James Cochran

Chef-proprietor of 12:51, London

“Whether it's a hangover cure or a boozy brunch this place has got it! My go-to is always the ‘Bad man milk’ cocktail which consists of their house-infused coffee whisky, maple syrup and milk. For food it’s always the "Posh pig", a mashup of crispy bacon, black pudding, beetroot-hash brown, manchego, spinach, chorizo jam all served up in a muffin with a good dollop of Sriracha on the side.”

Amy Elles

Chef-patron of The Harbour Cafe, Fife

“My love of the greasy spoon was born at The Wilton Cafe in Victoria, which was a few doors down from my dad’s hair salon. My sister and I would go to work with him on Saturdays from a young age, and we always went to the Wilton. I have fond memories of toasted cheese and tomato sandwiches in perfect squares. There was noise, banter and big characters. As I grew older it would be bubble, tomato, sausage and a poached egg. Pure heaven.

“Living in Scotland I do miss bubble, you don’t find it here, but I’ve become partial to a tattie scone. These days my order would be sausage, fresh tomato, tattie scone, lorne sausage and poached eggs. Not traditional but you have to make it how you like it.”

Scottish breakfast - Getty Images/Lauri Patterson
Scottish breakfast - Getty Images/Lauri Patterson

Tommy Heaney

Chef-patron of Heaneys, Cardiff

“My da used to take us to a place called Benny's Cafe in Belfast for a traditional Irish breakfast – it was a real treat to go out for breakfast back then. We’d always get the full Irish: sausage, black pudding, white pudding, egg, fried soda bread and fried potato bread – you just can’t beat it. I was partial to a soda bread sandwich too.”

Shaun Rankin

Chef-patron of Shaun Rankin at Grantley Hall, Yorkshire

“My favourite is Oliver’s Pantry in Ripon, a friendly, family-run spot where the produce is top quality, free range and from local farms. I go for a full fry including their excellent handmade sausages, bacon, poached eggs and hash browns. A hearty fry-up sets you up for the day. But a local cafe isn’t just for breakfast. These places fuel us all day long, having done brunch before it was trendy. At Oliver’s I’ll go for a classic Club sandwich with a side of fries.”

Jack Stein

Chef-director of Rick Stein Restaurants

“Ben’s Crib Box Café in Padstow is the go-to for all-day breakfast and you’ll see all types: fishermen after work, Padstow locals and weekenders. Proper, quality, local ingredients (from black pudding to sausages) and decent coffee. It’s not a greasy spoon but an all-day cafe, and good value. I’ll always order the same: Ben’s full English, but beans on the side please.”

Tom Cenci

Head chef of 26 Grains and Stoney Street, London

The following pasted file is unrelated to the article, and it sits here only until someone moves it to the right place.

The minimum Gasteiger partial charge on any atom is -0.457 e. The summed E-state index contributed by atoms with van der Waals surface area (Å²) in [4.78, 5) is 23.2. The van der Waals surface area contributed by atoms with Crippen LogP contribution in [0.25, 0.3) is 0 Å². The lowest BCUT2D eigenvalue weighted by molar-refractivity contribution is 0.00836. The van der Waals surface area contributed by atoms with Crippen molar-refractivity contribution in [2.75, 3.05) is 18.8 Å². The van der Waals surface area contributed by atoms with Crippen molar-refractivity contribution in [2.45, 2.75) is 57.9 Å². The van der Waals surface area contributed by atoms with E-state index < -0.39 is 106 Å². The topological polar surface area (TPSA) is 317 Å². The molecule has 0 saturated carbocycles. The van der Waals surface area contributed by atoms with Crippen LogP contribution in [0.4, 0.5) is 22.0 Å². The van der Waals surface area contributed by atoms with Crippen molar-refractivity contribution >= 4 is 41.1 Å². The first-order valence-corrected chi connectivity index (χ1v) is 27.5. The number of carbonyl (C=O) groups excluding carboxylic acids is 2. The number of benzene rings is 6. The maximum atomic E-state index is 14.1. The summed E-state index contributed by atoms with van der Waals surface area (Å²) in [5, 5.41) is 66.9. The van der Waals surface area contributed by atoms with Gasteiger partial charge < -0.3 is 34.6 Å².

“I used to go to Benjy’s in Earls Court to cure my hangovers, but sadly it’s not there anymore. They used to do a deal called ‘the big builder’ which was a massive English breakfast with chips and unlimited tea for about £4 – that’s probably why they went out of business. Something about the combination of a proper fry-up warms the heart. As a chef, sometimes you just need that nostalgia rather than eating refined food all the time.”

Emilia Strazzanti

Chef and co-founder of Strazzanti

“You can’t beat a sausage and fried egg (semi-runny) sandwich with Daddies brown sauce on sliced white bread, all the things you know you shouldn’t have at home. You also have a mug of hot tea with half a sugar. All the trappings of a good greasy spoon.”

Alex Bond

Chef-owner of Alchemilla, Nottingham

“I love a greasy spoon. It has to be the full English with everything, but grilled tomatoes rather than tinned, I can’t stand those. I always have brown sauce for the sausages and red sauce for the bacon on the opposite sides of the plate. Thick-cut toasted white bread, and a mug of tea.”

Ferdinand ‘Budgie’ Montoya

Founder and head chef of Sarap Bistro and Sarap BAon, London

“I love convenience, so breakfast in between bread is my usual order, whether it be a Turkish breakfast bap (sucuk, fried eggs and ketchup) from my local spot Roca on Grange Road in Bermondsey, or a bacon, sausage and egg roll from Express Café in Brixton. Oh, and hash browns, I’m a sucker for a hash brown or two.”

Ruth Hansom

Head chef of the Princess of Shoreditch, London

“Norman’s Cafe in Tufnell Park has to be my absolute favourite. It’s everything you want a greasy spoon to be: plastic chairs welded to the floor, red and white checked curtains and a plethora of essential condiments already on the table. The food is just as laid back but so good, and the service is always warm and relaxed. I usually get a bacon roll with a side of bubble and squeak and house gravy. If I’m really hungry their set breakfast is where it’s at. If we go later in the day I’m tempted by the pie and mash or the fish bits with tartar.”

Do you have any favourite greasy spoons to add to the list? Let us know in the comments section below.

Our goal is to create a safe and engaging place for users to connect over interests and passions. In order to improve our community experience, we are temporarily suspending article commenting